• Obviously, in warmer areas, the frost line isn’t this deep. A good rule-of-thumb is that you should bury about a half of the corner posts and about a third of the line posts underground.

Setting Posts:

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  • Redwood, cedar or treated posts will resist rot and decay, but it’s still a good idea to put a five or six inch layer of gravel at the bottom of each hole.
  • The gravel will allow any water that collects at the bottom of the hole to drain away.
  • Set the end posts first. It’s a good idea to use concrete to set these.
  • Line up the post edge along your layout string. You should also use a 4-foot level to make sure that the post is plumb in both directions.
  • Brace the post in place while the concrete cures.
  • The line posts require a lot less support. In most cases it’s okay to set them with dirt.
  • Use a spacer to get a consistent distance between the posts. When the post is in position, shovel dirt in around it.
  • Once you’ve got three or four inches of dirt in, pack the dirt down, using the end of a 1×2, then keep filling it up.
  • When all the posts are set hard, trim the tops to the proper height.

Installing The Panels:

  • There can be many pieces that make up the panels of your fence. Stringers are the pieces that run horizontally between the posts and support the fence boards. Where these go on your fence depends on your fence design.
  • Allow at least a couple of inches below the bottom stringer to prevent rot and to make it easier to mow.
  • One way to attach the stringers is to cut them to fit in between the posts and toe nail them to the posts.
  • You can also dado out a section of the post and set stringers in flush with it.
  • Always use galvanized nails on any project that will come in contact with moisture.
  • Install the stringers square, and don’t knock your posts out of plumb.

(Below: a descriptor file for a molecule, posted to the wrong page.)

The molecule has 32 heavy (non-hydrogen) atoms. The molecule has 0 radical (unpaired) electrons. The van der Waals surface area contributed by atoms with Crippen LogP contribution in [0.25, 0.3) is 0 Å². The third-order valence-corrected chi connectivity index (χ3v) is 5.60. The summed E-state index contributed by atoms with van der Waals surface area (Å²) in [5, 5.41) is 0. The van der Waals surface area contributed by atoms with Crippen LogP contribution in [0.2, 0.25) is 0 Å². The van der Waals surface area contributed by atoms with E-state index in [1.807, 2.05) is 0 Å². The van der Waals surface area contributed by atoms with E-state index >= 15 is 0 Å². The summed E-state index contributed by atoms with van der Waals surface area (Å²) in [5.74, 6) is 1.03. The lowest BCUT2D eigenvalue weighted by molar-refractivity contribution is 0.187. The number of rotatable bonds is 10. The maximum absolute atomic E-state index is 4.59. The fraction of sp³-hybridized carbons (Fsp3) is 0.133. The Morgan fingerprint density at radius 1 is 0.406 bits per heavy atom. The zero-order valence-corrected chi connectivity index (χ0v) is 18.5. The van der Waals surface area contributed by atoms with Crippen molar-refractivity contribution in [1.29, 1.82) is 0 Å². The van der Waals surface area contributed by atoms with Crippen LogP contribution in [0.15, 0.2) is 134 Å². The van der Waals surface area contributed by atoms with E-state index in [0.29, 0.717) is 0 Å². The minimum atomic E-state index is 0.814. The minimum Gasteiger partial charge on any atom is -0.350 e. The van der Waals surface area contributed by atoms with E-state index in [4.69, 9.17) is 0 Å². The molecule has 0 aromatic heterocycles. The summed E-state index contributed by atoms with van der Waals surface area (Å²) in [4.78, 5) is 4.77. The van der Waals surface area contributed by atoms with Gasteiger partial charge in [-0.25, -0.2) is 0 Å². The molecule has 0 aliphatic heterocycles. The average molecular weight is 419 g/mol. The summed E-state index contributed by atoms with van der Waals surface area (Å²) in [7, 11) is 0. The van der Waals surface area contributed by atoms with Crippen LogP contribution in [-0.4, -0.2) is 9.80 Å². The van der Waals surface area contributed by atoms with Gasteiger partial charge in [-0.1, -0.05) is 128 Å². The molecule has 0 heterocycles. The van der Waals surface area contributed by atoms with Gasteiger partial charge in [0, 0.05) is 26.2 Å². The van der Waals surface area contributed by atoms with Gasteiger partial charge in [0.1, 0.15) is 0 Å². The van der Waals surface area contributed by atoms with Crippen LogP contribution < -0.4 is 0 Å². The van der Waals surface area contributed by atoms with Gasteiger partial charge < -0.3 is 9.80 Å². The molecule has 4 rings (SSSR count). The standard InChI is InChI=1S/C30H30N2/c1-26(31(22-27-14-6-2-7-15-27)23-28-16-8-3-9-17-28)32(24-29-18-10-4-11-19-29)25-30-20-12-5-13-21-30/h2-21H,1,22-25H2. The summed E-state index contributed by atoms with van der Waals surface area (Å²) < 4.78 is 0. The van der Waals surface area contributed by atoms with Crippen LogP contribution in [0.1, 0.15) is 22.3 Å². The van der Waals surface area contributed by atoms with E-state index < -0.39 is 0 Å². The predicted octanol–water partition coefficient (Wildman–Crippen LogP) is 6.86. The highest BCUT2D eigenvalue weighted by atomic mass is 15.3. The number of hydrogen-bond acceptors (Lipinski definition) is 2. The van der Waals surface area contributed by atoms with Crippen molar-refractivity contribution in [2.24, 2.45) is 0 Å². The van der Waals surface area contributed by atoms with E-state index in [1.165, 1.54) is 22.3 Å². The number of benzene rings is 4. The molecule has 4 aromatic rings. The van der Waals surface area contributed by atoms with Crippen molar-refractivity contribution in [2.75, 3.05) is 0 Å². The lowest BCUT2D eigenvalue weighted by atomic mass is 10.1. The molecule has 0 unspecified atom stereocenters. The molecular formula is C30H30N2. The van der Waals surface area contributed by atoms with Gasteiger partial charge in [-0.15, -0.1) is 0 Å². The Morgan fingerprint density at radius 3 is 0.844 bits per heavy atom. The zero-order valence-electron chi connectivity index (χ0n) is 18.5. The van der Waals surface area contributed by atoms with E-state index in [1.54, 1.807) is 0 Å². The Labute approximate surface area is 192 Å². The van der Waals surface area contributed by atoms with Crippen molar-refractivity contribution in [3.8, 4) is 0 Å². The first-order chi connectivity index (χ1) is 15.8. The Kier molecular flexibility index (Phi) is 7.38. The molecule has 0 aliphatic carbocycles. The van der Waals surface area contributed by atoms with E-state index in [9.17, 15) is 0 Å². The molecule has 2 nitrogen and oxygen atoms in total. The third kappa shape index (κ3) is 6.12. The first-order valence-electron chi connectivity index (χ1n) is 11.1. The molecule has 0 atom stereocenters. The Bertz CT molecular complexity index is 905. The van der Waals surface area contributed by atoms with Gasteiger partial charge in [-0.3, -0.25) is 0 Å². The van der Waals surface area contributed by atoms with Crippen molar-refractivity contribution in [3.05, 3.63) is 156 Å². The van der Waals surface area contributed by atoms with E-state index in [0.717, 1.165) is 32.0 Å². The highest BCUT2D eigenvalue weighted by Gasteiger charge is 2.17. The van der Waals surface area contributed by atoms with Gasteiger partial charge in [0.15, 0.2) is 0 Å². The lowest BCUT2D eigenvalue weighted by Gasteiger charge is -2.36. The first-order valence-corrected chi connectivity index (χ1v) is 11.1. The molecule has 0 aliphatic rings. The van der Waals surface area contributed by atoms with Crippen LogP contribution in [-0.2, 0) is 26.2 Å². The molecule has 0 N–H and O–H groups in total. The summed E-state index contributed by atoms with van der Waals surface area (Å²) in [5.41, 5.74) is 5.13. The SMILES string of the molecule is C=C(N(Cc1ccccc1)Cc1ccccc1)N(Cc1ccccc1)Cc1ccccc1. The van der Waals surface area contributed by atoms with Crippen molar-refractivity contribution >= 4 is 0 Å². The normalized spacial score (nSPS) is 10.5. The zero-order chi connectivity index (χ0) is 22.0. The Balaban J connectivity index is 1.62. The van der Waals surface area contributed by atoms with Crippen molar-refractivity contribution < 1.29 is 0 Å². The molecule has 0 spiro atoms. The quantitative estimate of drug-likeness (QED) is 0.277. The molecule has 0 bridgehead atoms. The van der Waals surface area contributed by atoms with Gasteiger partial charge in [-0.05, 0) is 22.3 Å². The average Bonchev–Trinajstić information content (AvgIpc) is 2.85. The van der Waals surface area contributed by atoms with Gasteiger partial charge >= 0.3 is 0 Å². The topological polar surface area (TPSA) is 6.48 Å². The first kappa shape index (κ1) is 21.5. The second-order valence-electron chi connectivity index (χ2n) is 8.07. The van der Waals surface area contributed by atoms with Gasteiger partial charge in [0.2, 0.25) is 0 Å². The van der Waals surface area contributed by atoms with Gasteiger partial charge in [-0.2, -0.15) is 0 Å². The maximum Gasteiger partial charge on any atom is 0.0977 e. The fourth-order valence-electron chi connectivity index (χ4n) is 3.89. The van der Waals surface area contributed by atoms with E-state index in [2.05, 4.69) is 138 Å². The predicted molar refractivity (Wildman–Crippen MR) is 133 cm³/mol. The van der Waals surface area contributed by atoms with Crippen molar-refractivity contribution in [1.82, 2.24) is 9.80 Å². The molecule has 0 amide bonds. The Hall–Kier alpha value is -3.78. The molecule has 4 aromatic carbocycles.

• Your fence panels can be any design you want. You can put up vertical pickets, lattice, or pre-made panels. It looks best if you keep all the panels consistent and symmetrical.

Building The Gate:

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  • Plan on leaving at least a quarter inch space on each side of your gate for swinging clearance.
  • It helps to build the gate on a flat piece of plywood or particleboard.
  • For this picket fence gate, we used two cross pieces and a diagonal piece for support.
  • Nail these pieces to the plywood, and then nail them to each other.
  • Attach your panel design to the support pieces. In our case it was pickets.
  • Take out the nails holding the gate to the plywood.
  • Set the gate in place using blocks to set it at the right height and spacers to keep it the proper distance from the posts.
  • Use strong corrosive-resistant hardware and screws to attach the gate to the posts.

Installing A Chain Link Fence:

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  • Set the corner posts for a chain-link fence first.
  • Let the concrete set up a bit and then make your final adjustments so they’re plumb in both directions.
  • Once the concrete is dry, use the corner posts to string lines to line up the middle posts.
  • Usually chain-link fence posts are spaced about 10 feet apart.
  • Make sure your concrete is totally cure before installing the fencing fabric because this puts a lot of tension on the posts.
  • An alternative to setting your posts in concrete is to use an anchoring system with stakes.
  • Using this method you can set the posts to the exact height you need. Posts set in concrete need to be cut off at the right height with a pipe cutter.
  • The top rail goes through loop caps on top of the line posts. This rail forms the top frame that the fencing stretches across.
  • One way to attach the stringers is to cut them to fit in between the posts and toe nail them to the posts.
  • Roll the fencing out on the outside of the fence. If you need to extend the fencing you can weave two pieces together with a single strand.
  • Attach the fabric to a post at one end of the fence. You do this with a tension bar and tension bands.
  • Loosely tie all the fencing to the top rail. Then stretch the fencing by hand as far as you can.
  • Use a winch, made especially for this type of job, to pull the fencing until it’s tight. Then permanently attach the fencing to the posts and top rail.